Provincial Review of the Greenbelt Plan

Aug 1, 2016

An Important Opportunity to Submit Comments

On June 14th, 2016 representatives from CCKT attended an all-day meeting of the Ontario Greenbelt Alliance (OGA) at the The Old Mill in Toronto to discuss strategic steps to both strengthen and expand the Greenbelt.

Various environmental and community groups from across southern Ontario were in attendance and during a number of breakout sessions throughout the day many individual local issues were identified and summarized.  This allowed the OGA to coordinate a united front to the Provincial Government regarding its recommendations concerning the future viability of the Greenbelt.

While the original reason for the creation of the Greenbelt was to protect and maintain farmland in and around the Greater TorontoHamilton Area, the concept has since developed many facets: Protecting existing green spaces like urban river valleys, watersheds and natural heritage sites; implementing plans to mitigate the effects of climate change.

The freezing of urban boundaries is crucial if we are to end urban sprawl and it is imperative that new infrastructure that promotes sprawl like new highways is eliminated. In that fight to protect our farmland care must be taken that we do not transfer the sprawl from these “greenfields” to our rural communities, thus creating unsustainable “dormitories” for nearby cities.

Traffic mayhem is a reality in the present GTHA. If we simply transfer sprawl from one area to another we will have gained nothing and traffic gridlock will persist, costing us billions of dollars in lost productivity, deterioration of air quality and a general decline in our standard of living.

In the larger urban centres, such as Barrie, Newmarket, Guelph, etc. we need to plan for more complete communities in terms of jobs, local amenities, recreational and cultural opportunities, viable local transit, in an effort to reduce the commuter traffic.

In addition, improved, efficient regional transit systems need to be improved and expanded throughout the GTHA to provide a truly viable transit option for the many commuters traveling to the major urban centres. 

During the meeting many points were made concerning how the Greenbelt could be improved and grown. However, the predominant theme that came across in the discussions was the need for the Provincial government to take full ownership of the Greenbelt and not to allow it to be diluted by delegating enforcement and governance to the regional and municipal levels of government.

Expanding the Greenbelt to include urban river valleys and other natural heritage features in urban areas is clearly a positive addition.  However, the need to expand the Greenbelt to include additional regions closely connected to Toronto and Hamilton (e.g. Simcoe, Wellington, Kitchener-Waterloo, Niagara) is essential in protecting prime agricultural land and natural heritage systems.  Provincial planning policies within the Greenbelt Plan bring consistency in the approach to preserving farmland, wetlands, forest and water corridors in areas with urban growth pressures.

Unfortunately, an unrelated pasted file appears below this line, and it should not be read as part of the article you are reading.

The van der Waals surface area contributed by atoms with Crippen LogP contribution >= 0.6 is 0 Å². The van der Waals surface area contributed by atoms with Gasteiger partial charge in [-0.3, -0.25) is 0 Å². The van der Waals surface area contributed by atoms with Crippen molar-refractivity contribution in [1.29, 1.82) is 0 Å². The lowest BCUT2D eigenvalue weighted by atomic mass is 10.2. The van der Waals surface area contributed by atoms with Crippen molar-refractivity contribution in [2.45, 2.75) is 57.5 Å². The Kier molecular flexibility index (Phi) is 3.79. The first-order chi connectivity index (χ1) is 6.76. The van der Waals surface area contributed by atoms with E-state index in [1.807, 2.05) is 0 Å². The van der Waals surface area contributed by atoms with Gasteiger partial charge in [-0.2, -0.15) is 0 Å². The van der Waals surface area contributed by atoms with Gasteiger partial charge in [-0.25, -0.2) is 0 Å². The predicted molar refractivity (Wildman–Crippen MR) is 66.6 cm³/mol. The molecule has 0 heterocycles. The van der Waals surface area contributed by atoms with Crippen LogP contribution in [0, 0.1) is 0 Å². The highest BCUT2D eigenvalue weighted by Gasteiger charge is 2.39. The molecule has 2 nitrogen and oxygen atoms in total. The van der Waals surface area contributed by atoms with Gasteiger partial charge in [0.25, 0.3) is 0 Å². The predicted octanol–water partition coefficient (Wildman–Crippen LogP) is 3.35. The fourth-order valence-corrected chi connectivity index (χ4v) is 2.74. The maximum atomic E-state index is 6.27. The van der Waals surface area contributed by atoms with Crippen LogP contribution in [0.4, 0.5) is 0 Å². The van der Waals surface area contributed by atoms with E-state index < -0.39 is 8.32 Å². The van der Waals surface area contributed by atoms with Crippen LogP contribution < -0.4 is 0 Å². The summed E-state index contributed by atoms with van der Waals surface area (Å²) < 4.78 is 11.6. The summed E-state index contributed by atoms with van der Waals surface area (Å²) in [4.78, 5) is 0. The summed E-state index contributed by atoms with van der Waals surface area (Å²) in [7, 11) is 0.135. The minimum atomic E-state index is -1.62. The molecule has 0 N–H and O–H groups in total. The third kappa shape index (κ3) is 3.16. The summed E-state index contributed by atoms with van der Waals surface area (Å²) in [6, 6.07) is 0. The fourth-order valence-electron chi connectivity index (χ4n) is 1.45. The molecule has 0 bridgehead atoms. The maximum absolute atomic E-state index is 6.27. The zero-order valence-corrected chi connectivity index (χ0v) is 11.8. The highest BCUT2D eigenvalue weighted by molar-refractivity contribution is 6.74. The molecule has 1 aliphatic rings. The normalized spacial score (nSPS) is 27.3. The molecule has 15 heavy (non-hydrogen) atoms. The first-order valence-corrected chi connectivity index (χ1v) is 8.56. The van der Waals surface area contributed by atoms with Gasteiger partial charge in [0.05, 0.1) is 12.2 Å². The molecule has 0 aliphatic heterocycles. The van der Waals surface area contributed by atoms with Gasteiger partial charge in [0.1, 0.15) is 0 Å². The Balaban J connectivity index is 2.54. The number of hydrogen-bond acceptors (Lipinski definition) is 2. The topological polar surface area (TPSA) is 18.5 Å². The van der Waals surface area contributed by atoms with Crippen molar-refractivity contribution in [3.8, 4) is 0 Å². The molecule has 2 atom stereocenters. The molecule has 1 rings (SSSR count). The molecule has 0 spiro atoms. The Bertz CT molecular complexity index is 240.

It is important to recognize The Greenbelt concept has many opponents. The residential construction industry and many farmers are opposed to it in principle because the guidelines have set down parameters that restrict what land can be developed and what land cannot. Both groups view it as limiting control and are looking at the Greenbelt skeptically.

While many municipalities in the GTHA support many aspects of the Greenbelt Plan, they will often allow the expansion of urban boundaries for municipal benefits, which weakens the whole Greenbelt concept. Consequently, there needs to be tight control on what is allowed and what is not, through consistent provincial government legislation across the whole Greenbelt.

It is with this in mind that the government has invited all members of the public to participate in the process by requesting they submit their views on the recently-released provincial recommendations and what additional land should be incorporated into the Greenbelt as well as what services and infrastructure should and should not be allowed in specific areas.

As a member of Concerned Citizens of King Township, it is a given that you are someone who is concerned about the environment that you live in. The maintenance and expansion of the Greenbelt will affect all King residents in the future, as it will all people in south central Ontario.

With this in mind the government is inviting all citizens to submit their views on the future of the Greenbelt by September 30th, 2016. Your submission can reflect your own personal opinions or you can sign a group submission that the OGA has created.  To view the OGA group submission go to:

To access the recently-released recommendations from the Ministry of Municipal Affairs please go to:  Co-ordinated Land Use Planning Review

The submission needs to be sent to the Honourable Bill Mauro, Minister of Municipal Affairs and can be sent via e-mail to:

or to:   

Ministry of Municipal Affairs
17th Floor, 777 Bay Street
Toronto, Ontario
M5G 2E5